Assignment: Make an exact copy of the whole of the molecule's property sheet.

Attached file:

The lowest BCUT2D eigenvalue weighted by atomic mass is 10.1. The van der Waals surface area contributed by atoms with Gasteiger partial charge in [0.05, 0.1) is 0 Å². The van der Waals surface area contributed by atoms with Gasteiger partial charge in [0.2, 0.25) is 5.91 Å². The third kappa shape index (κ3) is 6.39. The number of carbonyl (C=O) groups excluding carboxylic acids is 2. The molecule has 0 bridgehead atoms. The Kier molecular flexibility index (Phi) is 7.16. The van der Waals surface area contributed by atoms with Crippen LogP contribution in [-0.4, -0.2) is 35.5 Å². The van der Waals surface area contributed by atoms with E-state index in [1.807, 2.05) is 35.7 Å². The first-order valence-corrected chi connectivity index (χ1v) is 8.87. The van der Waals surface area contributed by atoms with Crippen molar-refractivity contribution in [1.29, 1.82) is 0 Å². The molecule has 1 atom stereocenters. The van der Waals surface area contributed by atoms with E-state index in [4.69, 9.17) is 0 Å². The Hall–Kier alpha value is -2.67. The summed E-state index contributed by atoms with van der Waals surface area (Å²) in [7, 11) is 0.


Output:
The lowest BCUT2D eigenvalue weighted by atomic mass is 10.1. The van der Waals surface area contributed by atoms with Gasteiger partial charge in [0.05, 0.1) is 0 Å². The van der Waals surface area contributed by atoms with Gasteiger partial charge in [0.2, 0.25) is 5.91 Å². The third kappa shape index (κ3) is 6.39. The number of carbonyl (C=O) groups excluding carboxylic acids is 2. The molecule has 0 bridgehead atoms. The Kier molecular flexibility index (Phi) is 7.16. The van der Waals surface area contributed by atoms with Crippen LogP contribution in [-0.4, -0.2) is 35.5 Å². The van der Waals surface area contributed by atoms with E-state index in [1.807, 2.05) is 35.7 Å². The first-order valence-corrected chi connectivity index (χ1v) is 8.87. The van der Waals surface area contributed by atoms with Crippen molar-refractivity contribution in [1.29, 1.82) is 0 Å². The molecule has 1 atom stereocenters. The van der Waals surface area contributed by atoms with E-state index in [4.69, 9.17) is 0 Å². The Hall–Kier alpha value is -2.67. The summed E-state index contributed by atoms with van der Waals surface area (Å²) in [7, 11) is 0.